New York State

AG report bombshell and new vaccine requirements

Rounding up the week’s political news.

Calls for Cuomo’s resignation came swiftly and in large numbers this week.

Calls for Cuomo’s resignation came swiftly and in large numbers this week. Office of Governor Andrew M. Cuomo

A crazy week that started with Tony Bennett Day and quickly devolved into Gov. Andrew Cuomo’s potential impeachment was capped with a little moment of pettiness. Reeling from the attorney general’s report on sexual harassment, many from the Cuomo camp remained largely silent. But not “Mean Girl” Melissa DeRosa, Cuomo’s secretary and right hand who was heavily implicated in the report for orchestrating the alleged retaliation against Lindsey Boylan and fostering a hostile workplace. She backhandedly congratulated New York Post Albany reporter Bernadette Hogan for her new job at Politico – something that neither the outlet nor Hogan had actually announced yet. Parting shots before the journalist heads to DC?

AG report finds Cuomo sexually harassed women

After a long five month wait, state Attorney General Letitia James released the independent investigators’ report on allegations of sexual harassment against Gov. Andrew Cuomo, concluding that he had harassed multiple women and more broadly created a toxic, hostile work environment. The report corroborated the accounts of 11 women, including several whose stories had not previously been reported. Perhaps most notable was a state trooper who Cuomo requested be transferred to his personal security unit before beginning an alleged pattern of harassing behavior that included inappropriate and unwanted touching. Cuomo released a pre-recorded video in response to the report, denying having touched anyone inappropriately and once again stating that it was never his intention to make anyone uncomfortable. His attorney also wrote a rebuttal to the report and many of the women’s allegations which included page after page of photographs of Cuomo and others kissing people as supposed evidence that what the governor did was not wrong. Calls for Cuomo’s resignation came swiftly and in large numbers, including from longtime allies and unions that have supported him. Among them were House Speaker Nancy Pelosi, President Joe Biden and state Democratic Party Chair Jay Jacobs. As Cuomo has indicated that he has no intention to resign, calls for impeachment have also grown, and the Assembly Judiciary Committee is moving quickly ahead with its investigation. The committee has officially requested that Cuomo send any materials to it as the probe wraps up, and articles of impeachment could be acted on in a matter of weeks.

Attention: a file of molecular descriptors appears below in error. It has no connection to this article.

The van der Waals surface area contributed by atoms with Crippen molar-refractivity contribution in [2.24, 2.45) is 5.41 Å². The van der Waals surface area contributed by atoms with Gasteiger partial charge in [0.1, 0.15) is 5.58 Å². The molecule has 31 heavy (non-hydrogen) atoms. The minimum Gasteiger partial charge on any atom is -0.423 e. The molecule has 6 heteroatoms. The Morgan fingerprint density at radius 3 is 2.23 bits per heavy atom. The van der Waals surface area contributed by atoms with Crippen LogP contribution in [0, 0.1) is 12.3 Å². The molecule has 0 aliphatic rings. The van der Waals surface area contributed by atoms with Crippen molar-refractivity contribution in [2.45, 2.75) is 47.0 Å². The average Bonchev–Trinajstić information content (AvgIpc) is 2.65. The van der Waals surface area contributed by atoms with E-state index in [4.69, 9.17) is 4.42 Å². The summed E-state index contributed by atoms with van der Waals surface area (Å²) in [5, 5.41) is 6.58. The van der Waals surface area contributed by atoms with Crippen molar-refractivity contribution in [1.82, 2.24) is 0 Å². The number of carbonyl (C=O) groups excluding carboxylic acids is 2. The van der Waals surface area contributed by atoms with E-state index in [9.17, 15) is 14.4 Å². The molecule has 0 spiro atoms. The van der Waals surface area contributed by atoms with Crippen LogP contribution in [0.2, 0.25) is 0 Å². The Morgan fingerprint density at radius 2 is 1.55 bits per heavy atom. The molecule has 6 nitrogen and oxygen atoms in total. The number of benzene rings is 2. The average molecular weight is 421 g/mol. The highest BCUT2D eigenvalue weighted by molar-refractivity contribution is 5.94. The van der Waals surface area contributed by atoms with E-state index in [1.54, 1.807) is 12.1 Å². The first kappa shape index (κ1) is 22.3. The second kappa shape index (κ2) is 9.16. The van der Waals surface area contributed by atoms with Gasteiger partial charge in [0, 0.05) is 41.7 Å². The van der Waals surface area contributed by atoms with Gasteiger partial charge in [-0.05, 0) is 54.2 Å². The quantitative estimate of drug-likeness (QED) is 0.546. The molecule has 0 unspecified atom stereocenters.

New vaccine mandate in NYC

As the delta variant of the coronavirus continues to spread in New York and across the country, New York City is taking a new course of action to encourage vaccine holdouts to get the jab and to stymie the spread of the virus. Mayor Bill de Blasio announced that people soon have to show proof of vaccination to enter many private businesses, including restaurants, bars and gyms. This makes New York the first city in the country to impose such a requirement, which is already in place overseas in countries like France and Italy. The move comes just one day after de Blasio declined to impose a new indoor mask mandate despite new CDC guidance on masking, instead just strongly encouraging New Yorkers to continue masking even if vaccinated. It also comes after Cuomo announced that Port Authority and Metropolitan Transportation Authority workers will need to get vaccinated by Labor Day, or else submit to weekly COVID-19 tests.

Police as a protected class

The Nassau County Legislature approved a controversial bill that would make police officers and other first responders a protected class under the county’s human rights law and would also permit them to sue protesters for discrimination for sums of $25,000 or more. The legislation was vehemently opposed by police reform groups, civil rights activists, progressives and many people of color. Before lawmakers voted, they heard hours of testimony from those opposed to the bill. However, the Republican-controlled body approved the legislation with the support of one Democrat and the bill sponsor, an independent who caucuses with Democrats. It now goes to Democratic County Executive Laura Curran. She has not said where she stands on the bill and has asked Attorney General Letitia James to review the proposal and offer her opinion on it before taking action. Civil rights groups are expected to sue over the law if it gets signed, with many saying it is unconstitutional and would not hold up in court.